By Whitney Jones, News Editor
Union University celebrated the publication of the King James Version of the Bible 400 years ago by hosting a conference that demonstrated the translation’s influence on culture and throughout many academic disciplines Sept. 15-17.
Dr. Ray Van Neste, director of the R.C. Ryan Center for Biblical Studies and associate professor of biblical studies, coordinated the conference called “KJV400: Legacy and Impact,” and said its purpose was to share the history of the translation and bring together different disciplines on campus as well as throughout the community.
“There are also lessons for us today of saying, ‘What was God doing then?’” he said. “This was a time when what the church did — this translation — led the culture, instead of what happens today when the church follows the culture. This (translation) shapes literature for centuries afterward, shapes art, shapes poetry. It has an impact on politics and all kinds of things.”
The keynote speaker, Dr. Leland Ryken, is a professor of English at Wheaton College and served as the literal stylist for the English Standard Version of the Bible. During the three-day celebration, he shared two presentations explaining the greatness of the King James translation and the legacy it has left behind.
“The greatness of the King James Bible would not exist if something even greater than it did not exist before it, namely the words that God superintended human authors of the Bible to write,” he said during his first plenary session. “What we call the Word of God is greater than the King James Version of that Word.
“On the other hand, we should not be lulled into thinking that all English Bible translations are created equal. I think that the King James Bible is demonstrably the greatest English Bible ever.”
Ryken listed eight reasons during his first session for why the King James translation is considered one of the greatest. Among these were God using an ungodly king for his glory, the harmony of the many translators who were from different backgrounds, the verbal equivalence philosophy of translation and the elevated style of the text.
The King James Bible had such an impact on culture also because it was one of the first accessible English translations.
Other plenary speakers at the conference included Dr. Timothy George, dean of Beeson Divinity School in Birmingham, Ala., and Dr. John Woodbridge, research professor of church history and the history of Christian thought at Trinity Evangelical Divinity School in Deerfield, Ill.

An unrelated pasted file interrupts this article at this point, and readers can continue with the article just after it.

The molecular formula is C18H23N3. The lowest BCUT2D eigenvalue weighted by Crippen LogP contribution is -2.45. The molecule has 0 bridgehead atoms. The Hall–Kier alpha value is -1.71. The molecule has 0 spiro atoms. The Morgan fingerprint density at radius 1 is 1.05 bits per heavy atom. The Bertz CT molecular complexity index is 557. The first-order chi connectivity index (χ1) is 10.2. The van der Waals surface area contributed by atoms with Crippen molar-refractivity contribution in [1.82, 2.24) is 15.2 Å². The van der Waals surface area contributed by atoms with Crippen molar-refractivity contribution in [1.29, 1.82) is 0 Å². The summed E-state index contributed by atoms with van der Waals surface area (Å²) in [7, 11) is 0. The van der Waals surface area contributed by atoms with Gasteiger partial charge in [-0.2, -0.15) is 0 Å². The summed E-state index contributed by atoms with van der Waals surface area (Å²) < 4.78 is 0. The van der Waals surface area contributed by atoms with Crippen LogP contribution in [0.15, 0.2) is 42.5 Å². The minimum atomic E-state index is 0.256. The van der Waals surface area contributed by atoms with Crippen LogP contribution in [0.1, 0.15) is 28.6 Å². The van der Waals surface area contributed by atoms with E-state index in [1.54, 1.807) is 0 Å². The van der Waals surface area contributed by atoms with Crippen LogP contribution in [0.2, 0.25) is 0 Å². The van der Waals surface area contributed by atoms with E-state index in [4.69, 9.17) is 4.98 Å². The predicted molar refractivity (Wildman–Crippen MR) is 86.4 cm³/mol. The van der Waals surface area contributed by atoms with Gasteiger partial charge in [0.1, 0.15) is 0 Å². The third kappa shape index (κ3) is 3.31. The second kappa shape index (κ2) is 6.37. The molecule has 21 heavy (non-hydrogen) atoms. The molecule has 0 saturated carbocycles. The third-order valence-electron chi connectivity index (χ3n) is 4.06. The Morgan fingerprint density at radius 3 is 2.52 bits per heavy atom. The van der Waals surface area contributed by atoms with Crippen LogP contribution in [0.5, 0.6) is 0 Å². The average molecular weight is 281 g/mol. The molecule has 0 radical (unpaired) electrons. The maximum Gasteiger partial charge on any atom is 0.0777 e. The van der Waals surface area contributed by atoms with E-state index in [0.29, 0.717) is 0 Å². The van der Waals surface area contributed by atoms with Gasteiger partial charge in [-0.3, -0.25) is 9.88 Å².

Conference participants were also invited to attend breakout sessions led by Union faculty ranging from the King James translation’s impact on education to economics to literature.
To show the influence of the King James Version across many different subjects, the conference held several exhibits, which included pieces of art inspired by the translation, an orchestra and University
Singers concert, a performance of William Shakespeare’s “The Winter’s Tale” and the Green Collection — a set of biblical antiquities compiled by Steve Green, president of Hobby Lobby, and Dr. Scott Carroll, the collection’s director and noted scholar of medieval manuscripts.
The collection of rare biblical texts held one of the world’s oldest surviving Bibles and a Gutenberg Bible, which is one of fewer than 50 still in existence.
BJ Davidson, sophomore biblical studies major, attended all four plenary presentations and three of the four breakout sessions and said he enjoyed the textual criticisms of the King James Version when they were compared to other more recent translations.
However, he said he still preferred other translations in his studies because he has had more experience with those versions.
“I do feel like the King James Version was a good foundation for a lot of scholarly work,” he said. “I think there are better translations, but I do think the King James Version was like a launching pad for those, which is a better light to put it in when we’re celebrating the 400-year anniversary for it.”
Van Neste said he wanted people to leave the conference with a renewed awe for the Word of God.
“I hope they’re struck by the power of Scripture as we’ve seen ways it has shaped life through this one translation,” he said. “I hope they are amazed afresh at simply being able to have the Word of God in our own language.”